I hope you all have fun, restful and refreshing weekends! See you later!

Wednesday, November 16, 2005

Happy Statehood Day!

To all my fellow Oklahomans, Happy Statehood Day!

On this date in 1907, Oklahoma became the 46th state to enter the union. Just two more years until the centennial celebration of our great state!

You're doin' fine, Oklahoma!

Tuesday, November 15, 2005

A Day of Wind and Soup

Ah, yes, it's definitely a November day -- the cold, blustery kind of day that can send trash cans and recycling bins flying down the street for blocks.

I'd heard the forecast last night so I expected the colder temperatures and set my trash out last night. So this morning, when I heard the bump, bump, thud screeeeeeech of my recycling bin heading for Arkansas, I pulled on my jeans and my favorite old green sweater.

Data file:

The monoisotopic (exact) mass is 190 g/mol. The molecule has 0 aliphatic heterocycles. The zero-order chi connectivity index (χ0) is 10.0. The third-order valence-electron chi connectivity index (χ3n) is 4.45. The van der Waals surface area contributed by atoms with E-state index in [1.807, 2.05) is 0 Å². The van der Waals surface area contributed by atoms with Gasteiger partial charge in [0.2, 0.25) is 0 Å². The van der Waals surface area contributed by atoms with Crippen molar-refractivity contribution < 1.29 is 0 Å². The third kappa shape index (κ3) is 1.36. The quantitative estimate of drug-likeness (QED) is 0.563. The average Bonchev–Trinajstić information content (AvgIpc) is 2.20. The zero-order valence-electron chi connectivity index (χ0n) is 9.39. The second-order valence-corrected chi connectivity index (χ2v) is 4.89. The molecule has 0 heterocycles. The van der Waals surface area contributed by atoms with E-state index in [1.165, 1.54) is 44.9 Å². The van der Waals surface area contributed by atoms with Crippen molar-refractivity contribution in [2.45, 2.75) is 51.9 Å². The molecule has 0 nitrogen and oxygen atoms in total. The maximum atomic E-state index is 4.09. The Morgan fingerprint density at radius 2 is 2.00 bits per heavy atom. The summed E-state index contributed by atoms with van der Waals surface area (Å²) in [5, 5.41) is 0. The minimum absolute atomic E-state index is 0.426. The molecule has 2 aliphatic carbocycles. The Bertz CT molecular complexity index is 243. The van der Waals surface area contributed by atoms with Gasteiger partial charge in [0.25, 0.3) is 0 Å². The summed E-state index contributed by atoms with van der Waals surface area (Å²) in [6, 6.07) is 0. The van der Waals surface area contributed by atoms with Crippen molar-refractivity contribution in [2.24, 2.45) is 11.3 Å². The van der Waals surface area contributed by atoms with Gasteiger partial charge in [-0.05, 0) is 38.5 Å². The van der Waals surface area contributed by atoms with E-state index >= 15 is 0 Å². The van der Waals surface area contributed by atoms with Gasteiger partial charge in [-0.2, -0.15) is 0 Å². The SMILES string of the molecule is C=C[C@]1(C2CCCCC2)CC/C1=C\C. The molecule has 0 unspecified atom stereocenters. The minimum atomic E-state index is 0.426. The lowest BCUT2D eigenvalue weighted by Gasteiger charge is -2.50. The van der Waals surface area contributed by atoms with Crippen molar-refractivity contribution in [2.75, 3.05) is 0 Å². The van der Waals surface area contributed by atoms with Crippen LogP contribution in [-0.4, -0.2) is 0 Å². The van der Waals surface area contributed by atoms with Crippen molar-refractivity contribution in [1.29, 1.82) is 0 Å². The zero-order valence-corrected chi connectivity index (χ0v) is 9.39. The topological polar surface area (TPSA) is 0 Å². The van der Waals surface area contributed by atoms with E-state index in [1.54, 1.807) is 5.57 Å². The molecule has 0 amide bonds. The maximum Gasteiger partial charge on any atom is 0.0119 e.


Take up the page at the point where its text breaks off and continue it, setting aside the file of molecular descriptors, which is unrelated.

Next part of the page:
I grabbed another last bag of trash I'd missed and headed out the front door to see all the trash cans in the neighborhood tossed onto their sides, including mine. I set it right, disposed of the extra bag, and started looking for the stray blue bin that had once sat next to the cart.

Ah, yes, there it was, sitting proudly in the middle of the street about a half block away. There are only a couple of us who recycle, and Sylvia's bin was still at home, next door. (I think her recycling must weigh more than mine.)

I nearly caught up with my bin when the wind scooted it ju-u-ust a lit-t-t-t-tle farther. OK, a couple of steps later, and another gust caught it. Dang it! Finally, just this side of the grade school I grabbed it and turned on my heel to take it back home like a naughty run-away child.

Brrr! With the turn, I realized I was heading right into the wind which was finding every hole in my sweater. Dang! I'll have to remember to wear a shirt under this!

Well. There's my trash can again, on its back, taking a nap. First, the recycling bin went back to the side of the house, its contents long gone. Then back to pick up the trash can again.